That's the Kariya competitive streak right there. And when you ask her if it's ironic that if she and Paul, who has played in seven NHL All-Star games, both played hockey that Paul would be the finesse-based sniper and she would be the enforcer protecting him, she laughs.

"People like to say Paul's the Lady Byng and I'm the Lady Bang," she said, referring to the Lady Byng trophy awarded to the NHL's most gentlemanly and sportsmanlike player (Paul Kariya, now with the Nashville Predators, is a two-time winner).

"But I'm a finesse athlete too. In boxing, you can't run away from people and it's not putting the puck in the net. You have to hit somebody to win this. But I'd like to be considered a finesse athlete because the technical side of boxing is very important to me and I think when someone watches me and knows my family and have seen my brothers play, they can see a certain amount of explosiveness in me that is the same throughout all my brothers. You can see the competitive drive in us, definitely. And I demonstrate that in the ring as well."

That's enough to attract new fans to women's boxing, and knockout looks don't hurt either. But for Kariya, the main ingredient is having a warrior spirit where you don't excel against those weaker than you, but against the best possible competition. To her, that attitude is necessary to revive a dying branch of the sport.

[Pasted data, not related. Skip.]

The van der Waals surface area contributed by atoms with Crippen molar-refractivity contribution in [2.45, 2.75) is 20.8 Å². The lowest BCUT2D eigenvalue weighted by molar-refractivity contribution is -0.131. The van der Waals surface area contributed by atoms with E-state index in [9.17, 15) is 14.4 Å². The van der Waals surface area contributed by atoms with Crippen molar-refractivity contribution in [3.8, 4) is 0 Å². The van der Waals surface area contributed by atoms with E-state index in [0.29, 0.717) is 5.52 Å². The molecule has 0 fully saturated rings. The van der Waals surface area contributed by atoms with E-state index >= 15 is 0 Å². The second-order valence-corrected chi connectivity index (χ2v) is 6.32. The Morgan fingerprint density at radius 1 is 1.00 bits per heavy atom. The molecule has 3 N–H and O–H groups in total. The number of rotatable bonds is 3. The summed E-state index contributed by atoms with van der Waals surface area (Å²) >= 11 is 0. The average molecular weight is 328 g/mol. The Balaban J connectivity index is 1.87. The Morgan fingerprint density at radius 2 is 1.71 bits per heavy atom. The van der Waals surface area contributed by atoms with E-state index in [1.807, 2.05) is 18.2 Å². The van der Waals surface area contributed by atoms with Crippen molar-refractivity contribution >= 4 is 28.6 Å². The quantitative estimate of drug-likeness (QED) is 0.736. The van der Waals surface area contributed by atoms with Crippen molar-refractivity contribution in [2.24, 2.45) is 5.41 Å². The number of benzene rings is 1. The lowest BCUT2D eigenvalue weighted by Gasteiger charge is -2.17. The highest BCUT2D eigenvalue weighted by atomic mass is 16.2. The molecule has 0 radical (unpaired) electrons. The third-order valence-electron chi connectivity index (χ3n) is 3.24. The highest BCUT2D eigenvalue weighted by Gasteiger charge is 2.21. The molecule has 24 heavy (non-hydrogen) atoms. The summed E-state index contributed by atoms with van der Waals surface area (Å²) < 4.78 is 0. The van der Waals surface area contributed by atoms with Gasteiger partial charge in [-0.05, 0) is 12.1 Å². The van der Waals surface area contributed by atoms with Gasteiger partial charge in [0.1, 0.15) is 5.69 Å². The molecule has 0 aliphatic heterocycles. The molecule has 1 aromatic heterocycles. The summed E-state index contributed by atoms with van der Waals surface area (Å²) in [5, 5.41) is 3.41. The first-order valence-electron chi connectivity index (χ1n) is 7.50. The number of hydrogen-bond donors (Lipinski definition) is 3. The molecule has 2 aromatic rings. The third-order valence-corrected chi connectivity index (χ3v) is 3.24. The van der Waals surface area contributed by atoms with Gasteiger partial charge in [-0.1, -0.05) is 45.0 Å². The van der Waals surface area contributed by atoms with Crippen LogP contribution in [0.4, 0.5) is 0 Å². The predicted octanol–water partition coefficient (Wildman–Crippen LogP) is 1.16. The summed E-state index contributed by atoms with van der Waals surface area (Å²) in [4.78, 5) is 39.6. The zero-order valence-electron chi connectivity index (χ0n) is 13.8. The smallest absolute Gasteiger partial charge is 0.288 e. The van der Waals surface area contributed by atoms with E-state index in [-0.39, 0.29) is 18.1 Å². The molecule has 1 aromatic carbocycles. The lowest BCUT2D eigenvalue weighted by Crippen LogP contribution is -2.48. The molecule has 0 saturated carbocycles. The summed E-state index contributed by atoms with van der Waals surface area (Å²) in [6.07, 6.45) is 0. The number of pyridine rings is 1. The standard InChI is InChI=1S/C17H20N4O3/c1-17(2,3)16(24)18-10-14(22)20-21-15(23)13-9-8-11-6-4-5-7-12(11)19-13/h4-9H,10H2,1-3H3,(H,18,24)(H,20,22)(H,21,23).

"I think it's in a little bit of a lull," said Kariya when asked about the state of the game.

"I don't think it's on its way down; I just think the initial excitement about it has died down, and what female boxing has to do is substantiate itself. It helps having well-known fighters like Laila Ali, but if they never step to a challenge or rise above and have the competition to make something of it, female boxing will always stay the same."

"A few stars are not enough for people to make it watchable and to keep people coming back for it," she said. "It requires every female fighter to step up and not just be satisfied with getting into the ring, making a few dollars, making a catfight out of it, or whatever. Every female that goes in there has to bring something to the table."

Noriko Kariya is bringing it. And famous last name or not, she plans on staying a while.

"I want to be the best and that's what I set out to do," she said.

"If it means that I'm a two-time world champion or whatever, I just want to know that hands down I'm the best pound-for-pound female boxer there is, and I want to bring something different to the table for the females. I want people to realize that we do come to fight, we work hard, and there's a lot of skill involved in our sport, and it's not that different from the men."